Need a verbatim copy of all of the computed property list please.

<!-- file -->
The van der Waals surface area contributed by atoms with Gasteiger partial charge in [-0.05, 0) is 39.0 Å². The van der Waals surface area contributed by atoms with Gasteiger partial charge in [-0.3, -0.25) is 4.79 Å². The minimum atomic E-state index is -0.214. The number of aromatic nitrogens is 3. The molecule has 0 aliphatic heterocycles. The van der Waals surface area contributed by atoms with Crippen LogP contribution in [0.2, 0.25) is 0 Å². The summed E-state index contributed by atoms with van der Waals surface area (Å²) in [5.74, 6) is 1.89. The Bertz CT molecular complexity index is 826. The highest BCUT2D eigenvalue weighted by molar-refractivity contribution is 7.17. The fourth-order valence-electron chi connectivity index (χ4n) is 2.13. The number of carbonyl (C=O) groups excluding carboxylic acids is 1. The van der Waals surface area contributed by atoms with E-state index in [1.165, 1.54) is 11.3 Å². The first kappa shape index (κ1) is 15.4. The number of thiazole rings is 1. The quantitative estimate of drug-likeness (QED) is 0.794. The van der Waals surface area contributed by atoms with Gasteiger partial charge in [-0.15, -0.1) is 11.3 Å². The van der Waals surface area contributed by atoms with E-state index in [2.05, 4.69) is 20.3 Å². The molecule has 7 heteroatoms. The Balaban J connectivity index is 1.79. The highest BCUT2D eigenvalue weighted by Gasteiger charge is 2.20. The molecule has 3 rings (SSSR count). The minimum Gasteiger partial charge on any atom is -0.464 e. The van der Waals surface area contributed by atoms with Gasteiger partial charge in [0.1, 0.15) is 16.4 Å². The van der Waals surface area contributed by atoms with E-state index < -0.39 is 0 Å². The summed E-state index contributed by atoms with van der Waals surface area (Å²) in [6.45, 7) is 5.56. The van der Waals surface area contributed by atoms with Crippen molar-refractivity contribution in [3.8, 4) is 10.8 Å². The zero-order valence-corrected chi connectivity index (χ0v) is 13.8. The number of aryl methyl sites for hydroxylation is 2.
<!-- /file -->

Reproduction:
The van der Waals surface area contributed by atoms with Gasteiger partial charge in [-0.05, 0) is 39.0 Å². The van der Waals surface area contributed by atoms with Gasteiger partial charge in [-0.3, -0.25) is 4.79 Å². The minimum atomic E-state index is -0.214. The number of aromatic nitrogens is 3. The molecule has 0 aliphatic heterocycles. The van der Waals surface area contributed by atoms with Crippen LogP contribution in [0.2, 0.25) is 0 Å². The summed E-state index contributed by atoms with van der Waals surface area (Å²) in [5.74, 6) is 1.89. The Bertz CT molecular complexity index is 826. The highest BCUT2D eigenvalue weighted by molar-refractivity contribution is 7.17. The fourth-order valence-electron chi connectivity index (χ4n) is 2.13. The number of carbonyl (C=O) groups excluding carboxylic acids is 1. The van der Waals surface area contributed by atoms with E-state index in [1.165, 1.54) is 11.3 Å². The first kappa shape index (κ1) is 15.4. The number of thiazole rings is 1. The quantitative estimate of drug-likeness (QED) is 0.794. The van der Waals surface area contributed by atoms with Gasteiger partial charge in [-0.15, -0.1) is 11.3 Å². The van der Waals surface area contributed by atoms with E-state index in [2.05, 4.69) is 20.3 Å². The molecule has 7 heteroatoms. The Balaban J connectivity index is 1.79. The highest BCUT2D eigenvalue weighted by Gasteiger charge is 2.20. The molecule has 3 rings (SSSR count). The minimum Gasteiger partial charge on any atom is -0.464 e. The van der Waals surface area contributed by atoms with Gasteiger partial charge in [0.1, 0.15) is 16.4 Å². The van der Waals surface area contributed by atoms with E-state index < -0.39 is 0 Å². The summed E-state index contributed by atoms with van der Waals surface area (Å²) in [6.45, 7) is 5.56. The van der Waals surface area contributed by atoms with Crippen molar-refractivity contribution in [3.8, 4) is 10.8 Å². The zero-order valence-corrected chi connectivity index (χ0v) is 13.8. The number of aryl methyl sites for hydroxylation is 2.